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Barrow (Lake District) facts for kids

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For the town in Cumbria, see Barrow-in-Furness.
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Barrow
Barrow from Newlands (2).jpg
Barrow seen from the Newlands Valley; note
the light-coloured fans of mining spoil
Highest point
Elevation 455 m (1,493 ft)
Prominence c. 60 m (197 ft)
Parent peak Outerside
Listing Wainwright
Geography
Location Cumbria, England
Parent range Lake District, North Western Fells
OS grid NY226218
Topo map OS Landranger 89, 90 OS Explorer 4

Barrow is small fell in the English Lake District in the county of Cumbria which reaches a height of 455 metres (1,494 feet). It is in the Newlands Valley 2.5 miles (4 km) south-west of Keswick. Although comparatively small in height, Barrow commands an all-round view, with the vales of Keswick and Newlands being visible. The name of the fell originates from the Anglo Saxon language meaning a hill or long ridge.

Topography

Barrow is a slender ridge climbing south-west from Braithwaite. At the summit it turns due west across the depression of Barrow Door, diverted by the valley of Stonycroft Gill. Beyond the col are Stile End and Outerside. The valley of Coledale lies to the north-west and Newlands Beck forms the eastern boundary.

Ascents

Ascents of the fell are usually started from either the Newlands Valley or Braithwaite, both providing a short ramble which can be combined with the adjoining higher fell of Outerside. The climb from Newlands starts at the hamlet of Stair and utilises an old mine road up Stonycroft Gill up to a height of 350 metres (1,148 feet) before veering back east to attain the summit. There are two paths from Braithwaite; one follows the northern ridge of the fell while the other approaches up the valley of Barrow Gill.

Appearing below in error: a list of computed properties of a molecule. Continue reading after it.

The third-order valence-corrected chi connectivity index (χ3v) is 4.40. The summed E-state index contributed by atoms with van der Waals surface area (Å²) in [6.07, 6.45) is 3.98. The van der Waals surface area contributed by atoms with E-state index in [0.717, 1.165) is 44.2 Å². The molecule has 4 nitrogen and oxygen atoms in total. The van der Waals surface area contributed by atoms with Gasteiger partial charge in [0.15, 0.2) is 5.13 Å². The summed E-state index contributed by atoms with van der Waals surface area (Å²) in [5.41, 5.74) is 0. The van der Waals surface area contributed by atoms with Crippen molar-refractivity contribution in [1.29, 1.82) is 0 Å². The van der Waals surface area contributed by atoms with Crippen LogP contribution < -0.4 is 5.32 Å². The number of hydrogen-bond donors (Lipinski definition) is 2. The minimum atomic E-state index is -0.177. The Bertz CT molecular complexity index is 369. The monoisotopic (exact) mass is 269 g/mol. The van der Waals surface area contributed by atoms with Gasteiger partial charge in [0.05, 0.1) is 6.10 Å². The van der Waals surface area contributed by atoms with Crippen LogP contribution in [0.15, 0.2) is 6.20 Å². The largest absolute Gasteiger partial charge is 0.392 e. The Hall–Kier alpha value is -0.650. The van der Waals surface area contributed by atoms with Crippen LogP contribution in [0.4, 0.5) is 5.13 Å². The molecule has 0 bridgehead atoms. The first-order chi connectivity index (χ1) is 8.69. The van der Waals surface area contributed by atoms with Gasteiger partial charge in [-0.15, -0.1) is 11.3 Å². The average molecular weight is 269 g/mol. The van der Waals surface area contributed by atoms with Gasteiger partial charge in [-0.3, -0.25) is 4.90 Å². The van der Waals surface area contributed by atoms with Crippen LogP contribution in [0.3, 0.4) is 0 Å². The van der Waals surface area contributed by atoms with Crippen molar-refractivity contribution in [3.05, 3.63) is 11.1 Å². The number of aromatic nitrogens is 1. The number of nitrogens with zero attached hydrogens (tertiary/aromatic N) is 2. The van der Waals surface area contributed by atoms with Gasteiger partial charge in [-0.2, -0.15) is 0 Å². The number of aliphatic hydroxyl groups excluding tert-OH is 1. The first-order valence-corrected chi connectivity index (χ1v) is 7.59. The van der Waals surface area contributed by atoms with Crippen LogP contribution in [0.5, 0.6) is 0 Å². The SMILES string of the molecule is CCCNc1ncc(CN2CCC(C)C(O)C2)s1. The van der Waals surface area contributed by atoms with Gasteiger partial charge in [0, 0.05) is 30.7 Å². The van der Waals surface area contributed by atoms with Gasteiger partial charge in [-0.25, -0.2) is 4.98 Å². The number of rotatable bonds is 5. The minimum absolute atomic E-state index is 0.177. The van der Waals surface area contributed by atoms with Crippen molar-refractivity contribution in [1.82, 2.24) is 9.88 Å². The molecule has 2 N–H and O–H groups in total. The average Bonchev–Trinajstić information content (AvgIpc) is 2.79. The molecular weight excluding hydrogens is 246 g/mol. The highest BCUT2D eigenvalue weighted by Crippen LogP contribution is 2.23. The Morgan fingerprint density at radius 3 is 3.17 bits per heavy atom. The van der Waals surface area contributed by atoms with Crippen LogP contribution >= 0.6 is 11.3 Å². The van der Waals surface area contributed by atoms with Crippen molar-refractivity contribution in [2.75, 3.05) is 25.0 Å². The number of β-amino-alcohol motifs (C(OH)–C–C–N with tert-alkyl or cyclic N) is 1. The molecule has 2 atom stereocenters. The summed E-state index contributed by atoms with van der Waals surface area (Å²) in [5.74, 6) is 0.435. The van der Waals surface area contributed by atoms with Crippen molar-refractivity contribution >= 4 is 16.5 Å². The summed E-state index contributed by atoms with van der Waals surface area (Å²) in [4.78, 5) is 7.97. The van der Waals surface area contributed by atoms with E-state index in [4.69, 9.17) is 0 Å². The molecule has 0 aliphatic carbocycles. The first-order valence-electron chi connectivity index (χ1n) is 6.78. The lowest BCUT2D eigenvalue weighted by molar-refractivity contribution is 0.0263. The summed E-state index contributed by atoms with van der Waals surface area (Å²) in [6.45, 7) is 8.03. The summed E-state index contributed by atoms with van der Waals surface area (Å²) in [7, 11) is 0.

Geology

Barrow is composed of the laminated mudstone and siltstone of the Kirkstile Formation, typical of the Skiddaw group. A band of greywacke sandstone runs along the eastern flanks.

Like many of the fells in the Newlands Valley, Barrow has been extensively mined for lead in the past, the spoil heaps are extensive and sweep down to the road at the eastern foot of the hill. The spoil is quite light in colour and is clearly visible from afar. Barrow mine first opened in the 17th century and closed in 1888. The remaining spoil heaps are said to be in a state of continual slight movement and it is possible to hear a small rustle as the spoil slides down the hill. Another noteworthy topographical feature is the ravine of Barrow Gill, which appears on the Braithwaite side of the fell, the Gill is deep and extensive and seems out of proportion to the small stream that it accommodates.

Summit

Barrow Panorama
The view easterly from the summit takes in Derwentwater and the vale of Keswick.

A small cairn on grass marks the summit, with heather surrounding the top on all sides. The view takes in the surrounding higher North Western Fells, together with the Helvellyn range across Derwentwater and Skiddaw standing above Keswick.

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